I cycled 30 miles inland and south to cross some of the country and hit the coast, unfortunately, there was not a thing open. Not a shop, not a pub, nothing. It was like being the last man (real man :)) on Earth.

It was obviously some sort of holiday Tuesday and I had not noted it. I left this morning with no food and only 2 bottles of water, intending on re-supplying just down the street. Not so.

It was 30 miles before I found my campsite, and they have a bar and restaurant so I am getting some food now at 7pm, I'm starving. My 2 water bottles lasted the day, weirdly, but if desperate, I would have just asked someone for water.

By the way, I took time out from this post to eat my meal. It was labelled "Mixed Grill" :), Yeah right! 2 skinny sausages, a small slice of ham, and some skin fries. Total calories about a 1/4 of what I burned today :), I feel like I'm on The Biggest Loser :)

The satnav took me down a tiny track and I fell off the track and into a bramble patch, so a few cuts and scrapes, which attracted flies of course :)

On top of that, well, I haven't been able to phone out or receive calls since I beached in St Malo, despite making 3 calls to my provider before leaving the UK to confirm everything was OK. One call is never enough, and it also turns out 3 calls aren't enough either.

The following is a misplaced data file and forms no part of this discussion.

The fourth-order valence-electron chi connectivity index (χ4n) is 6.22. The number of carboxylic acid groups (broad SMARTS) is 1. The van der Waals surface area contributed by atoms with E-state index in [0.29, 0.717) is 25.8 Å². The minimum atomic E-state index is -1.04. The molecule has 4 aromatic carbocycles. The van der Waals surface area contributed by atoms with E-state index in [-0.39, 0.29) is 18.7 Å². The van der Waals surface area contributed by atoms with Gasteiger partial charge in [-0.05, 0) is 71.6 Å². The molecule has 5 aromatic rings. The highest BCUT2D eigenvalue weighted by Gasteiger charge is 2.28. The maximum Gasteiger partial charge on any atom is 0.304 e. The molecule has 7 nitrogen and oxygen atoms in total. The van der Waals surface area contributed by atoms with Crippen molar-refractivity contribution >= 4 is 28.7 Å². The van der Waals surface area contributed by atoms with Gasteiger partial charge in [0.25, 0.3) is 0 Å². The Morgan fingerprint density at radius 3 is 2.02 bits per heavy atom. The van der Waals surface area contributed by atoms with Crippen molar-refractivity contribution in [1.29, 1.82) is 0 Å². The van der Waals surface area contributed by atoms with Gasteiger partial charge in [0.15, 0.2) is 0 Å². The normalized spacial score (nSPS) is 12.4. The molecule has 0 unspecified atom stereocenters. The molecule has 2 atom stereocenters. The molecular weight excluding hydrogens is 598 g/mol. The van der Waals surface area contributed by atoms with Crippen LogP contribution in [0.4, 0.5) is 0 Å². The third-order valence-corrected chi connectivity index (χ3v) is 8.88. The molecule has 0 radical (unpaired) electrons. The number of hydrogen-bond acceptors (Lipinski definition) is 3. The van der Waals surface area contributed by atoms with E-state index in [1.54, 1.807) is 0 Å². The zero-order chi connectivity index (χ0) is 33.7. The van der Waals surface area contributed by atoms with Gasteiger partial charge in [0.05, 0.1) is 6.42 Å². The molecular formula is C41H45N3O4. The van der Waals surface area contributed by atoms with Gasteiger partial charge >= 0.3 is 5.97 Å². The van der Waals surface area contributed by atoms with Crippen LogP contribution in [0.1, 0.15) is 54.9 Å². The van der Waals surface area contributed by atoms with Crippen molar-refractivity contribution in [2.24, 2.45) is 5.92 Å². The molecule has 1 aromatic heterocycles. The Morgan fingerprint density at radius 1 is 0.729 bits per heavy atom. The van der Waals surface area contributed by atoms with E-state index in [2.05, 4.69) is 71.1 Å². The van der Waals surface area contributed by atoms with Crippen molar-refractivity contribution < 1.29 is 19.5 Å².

I used a landline at the campsite office, and still no joy. It was like talking to a brick wall. I feel like coming back to the UK and paying Virgin Mobile a visit in person.

Oh yes, and that noise in the crank area of my pedals is back, but now its constant. I'm in the middle of nowhere and not a sole speaks English, and it will be days before I can reach the coast and hopefully another bike shop. At least this time they should be able to pinpoint the problem because they will hear it.

And so my friends, another day is done, and I'm off to bed in a little while, and tomorrow I'm assured the shops will be open as usual, whatever usual may be :) I also left Virgin Mobile to play around with the connection, so if I disappear of the radar for a while, it's their fault because they are useless.

Day 16 - Stocked up in case I couldn't find digs

55 km today to a town supposedly brimming with hotels, B&B's and Guest Houses. Nope :), it was closed. I mean the whole town was shut. No people, nothing. So I have cycled on another few km's and I'm camping at the side of the road tonight at a picnic ground. My tent was in the bushes and my bike locked to a tree, and I had my own table and chairs. The traffic didn't bother me one bit, and in fact I felt relaxed.